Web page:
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Around the World in Eighty Days

Around the World in Eighty Days - Jules Verne,  Brian W. Aldiss, Michael Glencross More like five days for me really, though even that is too long for a 250 pages book. Well, it’s an audiobook and I only listened to it while commuting to work.

Yes, that is a silly intro but what I meant is that while listening to the book I often felt transported along with Phileas Fogg and crew. This is my first Jules Verne book, normally I prefer to read books in the original language they are written in because with translated books there is always an added layer between the translator and the original text. Still, if I avoid reading translated novels altogether I would have missed out on some great literature. This edition from Librivox* was translated by George Makepeace Towle, obviously I don’t know how accurate the translation is but the prose is very readable and the narrative entertaining.

I was immediately taken by the chummy tone of the narrative. Even though noting much happen in the first chapter I enjoyed Verne’s description of Phileas Fogg, a rather eccentric and enigmatic English gentleman; “exactitude personified” as Verne (or Towle?) puts it. The amusingly unflappable Fogg has a great foil in Passepartout (sounds like “passport two” in the audio). Passepartout is Fogg’s butler and sidekick, not so much Robin (as in Batman), or Jeeves, as Sancho Panza from [b: Don Quixote|3836|Don Quixote|Miguel de Cervantes Saavedra|https://d.gr-assets.com/books/1364958765s/3836.jpg|121842], he is bumbling, loyal and extremely likable; his IQ seems to go up and down as the plot dictates though.

The basic plot of Around the World in Eighty Days is very simple, the novel tells the story of Phileas Fogg’s attempt to travel the world in no more than 80 days for a bet. He is accompanied by Passepartout, along the way they pick up a couple of characters to form an entourage and they go through several hair-raising adventures. The book is pretty much a romp from beginning to end, necessarily moving at breakneck speed as time is obviously limited and the page count is quite modest.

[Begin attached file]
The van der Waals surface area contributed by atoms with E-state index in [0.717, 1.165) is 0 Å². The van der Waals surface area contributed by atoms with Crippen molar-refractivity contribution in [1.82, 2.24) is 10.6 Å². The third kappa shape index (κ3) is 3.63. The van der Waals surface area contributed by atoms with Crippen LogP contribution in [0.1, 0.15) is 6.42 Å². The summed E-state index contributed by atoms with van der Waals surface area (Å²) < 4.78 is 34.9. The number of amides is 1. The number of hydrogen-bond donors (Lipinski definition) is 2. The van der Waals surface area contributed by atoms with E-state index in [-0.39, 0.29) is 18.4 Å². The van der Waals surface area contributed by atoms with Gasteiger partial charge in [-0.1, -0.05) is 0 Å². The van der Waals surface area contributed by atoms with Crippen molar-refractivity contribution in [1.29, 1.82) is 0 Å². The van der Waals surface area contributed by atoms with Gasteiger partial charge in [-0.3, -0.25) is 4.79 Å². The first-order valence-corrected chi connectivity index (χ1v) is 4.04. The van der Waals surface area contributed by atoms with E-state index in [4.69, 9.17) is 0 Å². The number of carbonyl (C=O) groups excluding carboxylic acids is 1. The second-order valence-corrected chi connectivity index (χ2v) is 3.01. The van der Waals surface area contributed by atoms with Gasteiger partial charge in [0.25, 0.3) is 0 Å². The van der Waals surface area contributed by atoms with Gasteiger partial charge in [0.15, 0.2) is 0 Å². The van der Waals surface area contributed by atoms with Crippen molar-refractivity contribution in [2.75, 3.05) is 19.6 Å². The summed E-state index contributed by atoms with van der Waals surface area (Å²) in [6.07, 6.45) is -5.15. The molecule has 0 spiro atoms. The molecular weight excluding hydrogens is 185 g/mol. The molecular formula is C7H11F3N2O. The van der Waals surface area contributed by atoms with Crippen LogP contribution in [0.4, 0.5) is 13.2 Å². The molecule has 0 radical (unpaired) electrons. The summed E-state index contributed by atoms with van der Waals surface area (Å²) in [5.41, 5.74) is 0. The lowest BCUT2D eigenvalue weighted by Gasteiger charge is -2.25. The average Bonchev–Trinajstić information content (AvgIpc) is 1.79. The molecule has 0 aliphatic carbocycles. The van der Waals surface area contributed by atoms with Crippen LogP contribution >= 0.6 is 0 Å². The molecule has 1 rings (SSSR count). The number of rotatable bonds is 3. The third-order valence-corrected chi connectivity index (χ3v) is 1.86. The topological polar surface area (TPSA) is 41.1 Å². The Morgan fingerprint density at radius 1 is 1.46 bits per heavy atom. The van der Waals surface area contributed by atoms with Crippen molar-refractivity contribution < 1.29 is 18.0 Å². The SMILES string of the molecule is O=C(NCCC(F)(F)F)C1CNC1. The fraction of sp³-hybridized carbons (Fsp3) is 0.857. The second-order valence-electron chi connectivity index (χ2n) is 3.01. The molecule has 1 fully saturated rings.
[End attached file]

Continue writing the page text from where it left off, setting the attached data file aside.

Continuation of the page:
One thing that surprises me is that Verne, a French author chooses an Englishman for his hero and Passepartout, a Frenchman, as his bumbling sidekick. Was Jules Verne an Anglophile? Let me know in the comments please. Of the other main characters, the Indian girl Aouda, who Fogg and Passepartout rescue from some zealot villains, seems to have very little in the way of agency. Then we have a Scotland Yard detective named Fix who is incredibly single-minded in his pursuit of Phileas Fogg (I keep imagining a musical adaptation of this book where he sings “I will try to Fix you”), I like him. Coming back to Fogg himself, he starts off being interestingly enigmatic and unflappable but by the end of the book seems like a one note character.

“As for Phileas Fogg, it seemed just as if the typhoon were a part of his programme”

That quote sums him up nicely. So Passepartout remains the novel’s best character for me.

Not much left for me to say really Around the World in Eighty Days is a hoot and I recommend it. I will certainly read [b: Twenty Thousand Leagues Under the Sea|7085072|Twenty Thousand Leagues Under the Seas|Jules Verne|https://d.gr-assets.com/books/1345387258s/7085072.jpg|41366562], [b: Journey to the Center of the Earth|32829|Journey to the Center of the Earth (Extraordinary Voyages, #3)|Jules Verne|https://d.gr-assets.com/books/1389754903s/32829.jpg|1924715] and beyond. [a: Jules Verne|696805|Jules Verne|https://d.gr-assets.com/authors/1322911579p2/696805.jpg] is my kind of guy!


* Audiobook from Librivox, entertainingly read by Ralph Snelson, thank you!

My thanks to Lyn, an excellent GR friend and reviewer, whose review prompted me to read this book.